Top of page
Skip to main content
Main content

Michal ArbillyLecturer | QTM & Biology

Biography

Dr. Arbilly is a lecturer at Emory University’s Departments of Biology and Quantitative Theory and Methods. Her research interests are at the intersection of animal behavior, cognition, and evolution, and she is especially interested in how group-living shaped the evolution of learning and decision-making processes. She studies these questions using computer models – a powerful tool for looking into the complexities of cognitive processes, social dynamics, and the interaction between them.

Education

  • Ph.D, Zoology, Tel Aviv University, Tel Aviv-Yafo, Israel, 2011
  • MSc, Genetics, The Hebrew University of Jerusalem, Jerusalem, 2005
  • B.Sc., Life Sciences and Psychology, The Hebrew University of Jerusalem, Jerusalem, 2003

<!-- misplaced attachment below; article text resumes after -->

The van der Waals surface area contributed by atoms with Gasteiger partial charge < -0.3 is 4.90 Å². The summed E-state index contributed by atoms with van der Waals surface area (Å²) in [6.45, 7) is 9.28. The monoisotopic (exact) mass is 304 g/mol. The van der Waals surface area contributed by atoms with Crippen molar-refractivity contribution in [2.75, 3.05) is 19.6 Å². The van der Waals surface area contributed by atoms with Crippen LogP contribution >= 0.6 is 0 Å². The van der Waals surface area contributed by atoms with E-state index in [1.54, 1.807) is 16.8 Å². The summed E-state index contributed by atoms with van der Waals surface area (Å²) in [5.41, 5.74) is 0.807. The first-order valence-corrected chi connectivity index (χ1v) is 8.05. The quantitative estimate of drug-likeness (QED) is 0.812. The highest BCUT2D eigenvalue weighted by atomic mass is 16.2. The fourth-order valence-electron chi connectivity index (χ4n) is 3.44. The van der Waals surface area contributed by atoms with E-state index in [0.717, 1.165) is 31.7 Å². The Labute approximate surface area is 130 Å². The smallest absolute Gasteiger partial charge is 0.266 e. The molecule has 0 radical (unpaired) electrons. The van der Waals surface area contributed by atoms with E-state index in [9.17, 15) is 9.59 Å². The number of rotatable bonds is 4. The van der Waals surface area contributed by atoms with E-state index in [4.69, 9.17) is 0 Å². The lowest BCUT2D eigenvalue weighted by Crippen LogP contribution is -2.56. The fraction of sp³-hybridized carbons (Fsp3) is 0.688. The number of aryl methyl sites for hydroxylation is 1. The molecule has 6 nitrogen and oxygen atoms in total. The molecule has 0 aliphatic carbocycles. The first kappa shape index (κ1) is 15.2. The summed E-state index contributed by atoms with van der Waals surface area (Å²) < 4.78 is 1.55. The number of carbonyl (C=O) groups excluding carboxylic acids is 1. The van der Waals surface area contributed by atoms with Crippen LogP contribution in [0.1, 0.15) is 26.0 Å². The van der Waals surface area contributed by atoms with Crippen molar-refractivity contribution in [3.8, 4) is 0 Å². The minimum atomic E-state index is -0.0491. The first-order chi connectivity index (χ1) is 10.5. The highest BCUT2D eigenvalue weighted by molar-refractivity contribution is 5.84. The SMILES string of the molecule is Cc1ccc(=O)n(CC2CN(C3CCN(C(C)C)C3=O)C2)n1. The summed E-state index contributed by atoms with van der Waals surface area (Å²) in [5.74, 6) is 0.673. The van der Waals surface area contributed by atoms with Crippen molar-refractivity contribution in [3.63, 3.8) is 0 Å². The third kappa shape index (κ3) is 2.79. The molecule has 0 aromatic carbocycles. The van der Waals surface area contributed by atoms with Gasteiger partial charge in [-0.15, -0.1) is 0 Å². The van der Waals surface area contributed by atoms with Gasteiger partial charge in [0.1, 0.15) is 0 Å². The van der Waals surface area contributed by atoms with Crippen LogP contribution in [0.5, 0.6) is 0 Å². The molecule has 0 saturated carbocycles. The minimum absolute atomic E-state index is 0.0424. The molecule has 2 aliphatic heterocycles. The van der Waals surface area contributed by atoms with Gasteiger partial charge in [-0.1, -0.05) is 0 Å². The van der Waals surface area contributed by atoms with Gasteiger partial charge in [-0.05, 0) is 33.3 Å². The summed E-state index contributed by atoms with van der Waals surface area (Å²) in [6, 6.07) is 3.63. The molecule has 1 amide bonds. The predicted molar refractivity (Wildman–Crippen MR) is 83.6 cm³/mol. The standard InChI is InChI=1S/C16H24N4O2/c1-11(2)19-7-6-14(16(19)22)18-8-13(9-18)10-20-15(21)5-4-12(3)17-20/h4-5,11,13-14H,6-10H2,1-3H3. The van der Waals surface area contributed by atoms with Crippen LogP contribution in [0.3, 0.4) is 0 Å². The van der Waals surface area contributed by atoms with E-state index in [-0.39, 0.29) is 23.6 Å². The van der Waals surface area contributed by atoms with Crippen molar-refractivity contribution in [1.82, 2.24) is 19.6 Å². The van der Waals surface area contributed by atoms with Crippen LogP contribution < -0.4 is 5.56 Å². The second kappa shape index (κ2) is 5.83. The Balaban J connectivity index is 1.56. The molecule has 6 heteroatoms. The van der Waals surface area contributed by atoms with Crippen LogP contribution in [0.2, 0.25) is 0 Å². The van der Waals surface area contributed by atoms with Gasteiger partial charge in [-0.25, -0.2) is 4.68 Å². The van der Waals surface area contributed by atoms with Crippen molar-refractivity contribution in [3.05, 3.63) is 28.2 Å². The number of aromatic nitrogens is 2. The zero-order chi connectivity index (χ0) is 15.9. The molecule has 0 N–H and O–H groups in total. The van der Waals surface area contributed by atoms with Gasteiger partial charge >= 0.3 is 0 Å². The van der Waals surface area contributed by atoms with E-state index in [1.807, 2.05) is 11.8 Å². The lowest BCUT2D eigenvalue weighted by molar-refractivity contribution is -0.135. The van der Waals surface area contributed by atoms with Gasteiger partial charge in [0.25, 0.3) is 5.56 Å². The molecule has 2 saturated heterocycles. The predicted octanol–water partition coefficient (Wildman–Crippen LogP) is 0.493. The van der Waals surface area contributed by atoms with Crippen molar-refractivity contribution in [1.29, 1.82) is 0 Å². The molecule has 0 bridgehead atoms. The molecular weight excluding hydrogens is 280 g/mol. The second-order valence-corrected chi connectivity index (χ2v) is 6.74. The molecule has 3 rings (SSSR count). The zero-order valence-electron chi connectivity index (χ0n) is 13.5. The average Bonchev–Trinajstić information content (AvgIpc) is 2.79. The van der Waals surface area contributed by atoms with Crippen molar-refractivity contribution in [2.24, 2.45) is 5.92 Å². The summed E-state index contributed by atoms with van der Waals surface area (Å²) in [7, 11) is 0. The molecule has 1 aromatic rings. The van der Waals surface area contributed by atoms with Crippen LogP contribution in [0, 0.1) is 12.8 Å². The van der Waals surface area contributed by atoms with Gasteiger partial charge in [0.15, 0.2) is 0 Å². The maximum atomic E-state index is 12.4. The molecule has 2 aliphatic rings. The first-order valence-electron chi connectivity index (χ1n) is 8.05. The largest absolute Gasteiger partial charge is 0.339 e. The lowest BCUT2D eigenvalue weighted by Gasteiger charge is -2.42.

Research

Animal behavior, Cognition, and Evolution

 

Publications

Arbilly, M (2018) High-magnitude innovators as keystone individuals in the evolution of culture. Philosophical Transactions of the Royal Society B, Biological Sciences 373: 20170053.
 
Arbilly, M, Lotem A (2017) Constructive anthropomorphism: a functional evolutionary approach to the study of human-like cognitive abilities in animals. Proceedings of the Royal Society B, Biological Sciences 284: 20171616.
 
Arbilly, M, Laland KN (2017) The magnitude of innovation and its evolution in social animals. Proceedings of the Royal Society B, Biological Sciences 284: 20162385.
 
Burton-Chellew M, Kacelnik A, Arbilly, M, dos Santos M, Mathot KM, McNamara JM, Mengel F, van der Weele J, Vollan B (2017) The ecological and economic conditions of exploitation strategies. In: Investors and Exploiters in Ecology and Economics: Principles and Applications. Ed. by LA Giraldeau, P Heeb, M Kosfeld. Vol. 21. Strüngmann Forum Reports. Series editor J Lupp. Cambridge, MA: MIT Press.
 
Arbilly, M (2015) Understanding the evolution of learning by explicitly modeling learning mechanisms. Current Zoology 61: 341–349. 

Teaching

  • QTM 100: Introduction to Statistical Inference
  • QTM 385: Evolutionary Game Theory